Soviet Union Adopts Measures to Reduce Air Pollution

The Soviet government made its first centralized effort to control air pollution. Because the government was more concerned with industrial development than it was with the environment, however, its air pollution law, like its other environmental protection laws, went unenforced and unheeded.

Summary of Event

In 1949, the Council of Ministers of the Soviet Union adopted a resolution for the control of air pollution and the establishment of a chief Administration for Sanitary Epidemiological Supervision Administration for Sanitary Epidemiological Supervision, Soviet . While air pollution had not reached the proportions in the Soviet Union that it had in the West, its effects were beginning to be felt. Because of its large population, Moscow especially was beginning to suffer the problems of pollution associated with twentieth century life. The new law called for measurement and regulation of discharges into the air from factories and for the control of pollutants. Factory managers who violated the law could be punished with severe fines. The new administration tracked and handled disease and illness resulting from bad air. Environmental policy;Soviet Union
Pollution;Soviet Union
[kw]Soviet Union Adopts Measures to Reduce Air Pollution (1949)
[kw]Air Pollution, Soviet Union Adopts Measures to Reduce (1949)
[kw]Pollution, Soviet Union Adopts Measures to Reduce Air (1949)
Environmental policy;Soviet Union
Pollution;Soviet Union
[g]Europe;1949: Soviet Union Adopts Measures to Reduce Air Pollution[02790]
[g]Soviet Union;1949: Soviet Union Adopts Measures to Reduce Air Pollution[02790]
[c]Environmental issues;1949: Soviet Union Adopts Measures to Reduce Air Pollution[02790]
[c]Laws, acts, and legal history;1949: Soviet Union Adopts Measures to Reduce Air Pollution[02790]
Stalin, Joseph
[p]Stalin, Joseph;environmental policy
Khrushchev, Nikita S.
[p]Khrushchev, Nikita S.;environmental policy
Lenin, Vladimir Ilich

The Soviet Union had enacted conservation laws ever since the 1917 revolution. With the exception of a few standardized regulations concerning sanitation and water conservancy districts, however, these were generally idealistic pronouncements with few enforcement provisions and little practical effect. Environmental concerns were secondary to the more immediate task of industrialization. The 1949 law, in fact, was the first serious attempt to deal with an environmental concern in the Soviet Union.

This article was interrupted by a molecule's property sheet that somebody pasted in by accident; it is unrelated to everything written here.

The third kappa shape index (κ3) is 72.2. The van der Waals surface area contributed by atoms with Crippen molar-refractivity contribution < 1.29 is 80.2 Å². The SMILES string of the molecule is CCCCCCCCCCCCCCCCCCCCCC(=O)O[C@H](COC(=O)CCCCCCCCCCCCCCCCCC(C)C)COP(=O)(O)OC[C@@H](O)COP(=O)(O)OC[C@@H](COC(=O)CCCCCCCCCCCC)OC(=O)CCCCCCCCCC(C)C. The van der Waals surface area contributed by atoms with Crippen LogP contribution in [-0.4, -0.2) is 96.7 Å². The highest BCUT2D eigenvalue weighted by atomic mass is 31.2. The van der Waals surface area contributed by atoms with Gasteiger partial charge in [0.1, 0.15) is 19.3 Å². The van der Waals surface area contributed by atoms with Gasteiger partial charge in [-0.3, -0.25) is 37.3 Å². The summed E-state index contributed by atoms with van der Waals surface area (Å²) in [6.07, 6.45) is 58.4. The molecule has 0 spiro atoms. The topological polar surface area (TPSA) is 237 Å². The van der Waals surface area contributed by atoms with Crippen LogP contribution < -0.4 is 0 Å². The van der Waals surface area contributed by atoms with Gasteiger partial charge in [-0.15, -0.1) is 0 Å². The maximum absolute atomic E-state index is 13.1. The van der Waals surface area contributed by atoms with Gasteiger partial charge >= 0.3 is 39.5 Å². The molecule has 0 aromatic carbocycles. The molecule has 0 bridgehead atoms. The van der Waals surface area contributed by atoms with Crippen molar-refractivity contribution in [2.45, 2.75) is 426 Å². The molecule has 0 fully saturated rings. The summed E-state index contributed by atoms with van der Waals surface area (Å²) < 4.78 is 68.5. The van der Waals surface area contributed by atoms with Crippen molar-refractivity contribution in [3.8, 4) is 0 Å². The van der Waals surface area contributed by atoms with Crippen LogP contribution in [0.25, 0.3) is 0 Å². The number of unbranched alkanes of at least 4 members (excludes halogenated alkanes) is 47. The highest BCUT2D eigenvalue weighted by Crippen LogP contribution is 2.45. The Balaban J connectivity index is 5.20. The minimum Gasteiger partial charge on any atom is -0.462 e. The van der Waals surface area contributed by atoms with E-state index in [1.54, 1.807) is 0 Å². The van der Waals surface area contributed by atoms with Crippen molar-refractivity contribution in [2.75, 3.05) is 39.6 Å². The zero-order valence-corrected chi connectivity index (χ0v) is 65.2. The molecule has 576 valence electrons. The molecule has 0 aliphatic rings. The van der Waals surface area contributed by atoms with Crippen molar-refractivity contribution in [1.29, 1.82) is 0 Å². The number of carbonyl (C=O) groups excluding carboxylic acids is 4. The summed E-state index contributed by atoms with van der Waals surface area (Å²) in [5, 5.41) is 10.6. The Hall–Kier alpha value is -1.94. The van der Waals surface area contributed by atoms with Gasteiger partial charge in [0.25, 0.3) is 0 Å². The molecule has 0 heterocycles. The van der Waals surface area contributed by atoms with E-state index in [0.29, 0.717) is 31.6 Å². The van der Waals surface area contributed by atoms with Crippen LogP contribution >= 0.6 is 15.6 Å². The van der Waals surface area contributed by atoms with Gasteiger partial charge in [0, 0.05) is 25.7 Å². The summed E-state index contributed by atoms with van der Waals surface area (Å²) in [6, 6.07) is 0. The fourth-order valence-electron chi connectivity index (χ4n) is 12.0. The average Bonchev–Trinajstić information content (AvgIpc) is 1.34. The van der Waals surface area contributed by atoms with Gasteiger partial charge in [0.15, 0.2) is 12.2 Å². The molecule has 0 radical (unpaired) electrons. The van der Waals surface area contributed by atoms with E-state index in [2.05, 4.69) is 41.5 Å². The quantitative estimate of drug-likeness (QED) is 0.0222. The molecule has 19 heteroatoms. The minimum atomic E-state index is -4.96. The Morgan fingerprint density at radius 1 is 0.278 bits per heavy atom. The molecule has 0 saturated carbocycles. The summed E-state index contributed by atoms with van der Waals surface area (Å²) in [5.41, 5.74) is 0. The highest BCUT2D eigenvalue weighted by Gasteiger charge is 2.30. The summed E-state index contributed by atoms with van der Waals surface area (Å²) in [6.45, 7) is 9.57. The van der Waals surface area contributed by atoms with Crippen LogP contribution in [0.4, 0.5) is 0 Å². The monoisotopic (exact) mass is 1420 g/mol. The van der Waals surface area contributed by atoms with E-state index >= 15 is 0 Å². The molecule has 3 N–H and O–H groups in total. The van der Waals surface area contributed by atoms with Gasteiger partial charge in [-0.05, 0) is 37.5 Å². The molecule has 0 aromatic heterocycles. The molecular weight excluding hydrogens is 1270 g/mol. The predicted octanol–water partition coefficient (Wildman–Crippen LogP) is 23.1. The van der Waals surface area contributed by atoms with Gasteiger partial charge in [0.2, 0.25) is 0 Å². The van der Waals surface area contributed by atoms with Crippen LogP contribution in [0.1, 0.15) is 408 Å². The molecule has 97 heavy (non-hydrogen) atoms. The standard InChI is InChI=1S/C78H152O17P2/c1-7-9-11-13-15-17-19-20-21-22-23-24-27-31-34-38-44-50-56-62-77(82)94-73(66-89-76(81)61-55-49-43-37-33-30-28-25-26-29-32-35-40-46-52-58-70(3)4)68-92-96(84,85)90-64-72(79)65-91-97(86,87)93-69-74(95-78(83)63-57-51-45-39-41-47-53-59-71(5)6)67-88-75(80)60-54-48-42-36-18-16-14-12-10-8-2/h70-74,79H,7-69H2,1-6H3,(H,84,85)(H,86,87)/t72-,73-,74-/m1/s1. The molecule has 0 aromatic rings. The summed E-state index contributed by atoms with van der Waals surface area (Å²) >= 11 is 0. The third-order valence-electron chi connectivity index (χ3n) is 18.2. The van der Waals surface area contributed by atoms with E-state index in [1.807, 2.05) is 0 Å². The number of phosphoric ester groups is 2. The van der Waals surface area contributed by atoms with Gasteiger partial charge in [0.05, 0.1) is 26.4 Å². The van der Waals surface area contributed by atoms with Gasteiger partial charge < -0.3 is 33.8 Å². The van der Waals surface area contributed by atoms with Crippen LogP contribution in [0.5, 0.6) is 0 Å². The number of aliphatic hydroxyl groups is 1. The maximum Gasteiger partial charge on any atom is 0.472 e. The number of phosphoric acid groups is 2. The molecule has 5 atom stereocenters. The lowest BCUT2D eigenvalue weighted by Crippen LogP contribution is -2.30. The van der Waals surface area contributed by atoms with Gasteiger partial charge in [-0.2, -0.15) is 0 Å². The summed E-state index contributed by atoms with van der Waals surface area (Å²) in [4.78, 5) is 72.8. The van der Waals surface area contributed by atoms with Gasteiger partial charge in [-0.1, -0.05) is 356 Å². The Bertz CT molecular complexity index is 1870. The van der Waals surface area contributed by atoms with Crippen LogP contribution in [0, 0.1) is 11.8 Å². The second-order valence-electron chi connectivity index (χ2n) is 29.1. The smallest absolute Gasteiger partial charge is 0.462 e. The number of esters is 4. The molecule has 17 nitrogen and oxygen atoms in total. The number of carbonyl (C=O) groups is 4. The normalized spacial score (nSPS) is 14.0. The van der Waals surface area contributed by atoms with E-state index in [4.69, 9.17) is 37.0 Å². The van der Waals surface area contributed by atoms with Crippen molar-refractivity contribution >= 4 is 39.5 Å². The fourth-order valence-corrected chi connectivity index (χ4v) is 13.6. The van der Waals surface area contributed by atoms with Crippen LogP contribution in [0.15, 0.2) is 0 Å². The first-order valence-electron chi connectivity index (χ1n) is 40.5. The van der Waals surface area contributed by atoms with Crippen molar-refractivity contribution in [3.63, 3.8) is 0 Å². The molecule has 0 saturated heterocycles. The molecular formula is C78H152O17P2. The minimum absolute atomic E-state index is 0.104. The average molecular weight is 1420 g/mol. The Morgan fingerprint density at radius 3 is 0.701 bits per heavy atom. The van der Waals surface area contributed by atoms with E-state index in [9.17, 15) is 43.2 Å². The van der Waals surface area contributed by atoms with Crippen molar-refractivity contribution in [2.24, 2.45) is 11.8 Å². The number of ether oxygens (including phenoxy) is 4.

The law established stations to measure air pollution. Two such stations had already been operating in Moscow since 1945. Under the provisions of the new law, an additional sixty were built.

Classical Marxist Marxism theory, the underlying basis for Soviet policies, focused largely on issues of production and tended to ignore issues of reproduction and the reproducibility of the conditions of production. What is now called “sustainability” by environmenal theorists is a subset of this sphere to which classical Marxist theory was generally blind. The same theory held that capitalism was a necessary stage in world history, because it alone could produce the surpluses that would make socialism possible. However, after the Russian Communists succeeded in their revolution and subsequent civil war, they sought to bypass capitalism and bring about a socialist society in Russia before its time by instituting a form of state-run capitalism based in rapid, enforced industrialization. They paid no heed to the environmental consequences of this plan.

Vladimir Ilich Lenin, the first Soviet leader, attempted to achieve this industrialization through his New Economic Policy New Economic Policy, Soviet (NEP), which returned the country to a partial market economy and offered concessions to foreign entrepreneurs to help build up the country. Joseph Stalin, Lenin’s successor, introduced a program of five-year plans for the rapid construction of industry by unrelenting, ruthless measures. Under Stalin, the Soviet Union became a totalitarian dictatorship in which every citizen was coerced into working for the common goal. Even after Stalin, when more liberal policies appeared, the totalitarian attitude continued to play a significant role in Soviet society. For the environment, this attitude meant that ecological concerns would be second to industrial needs.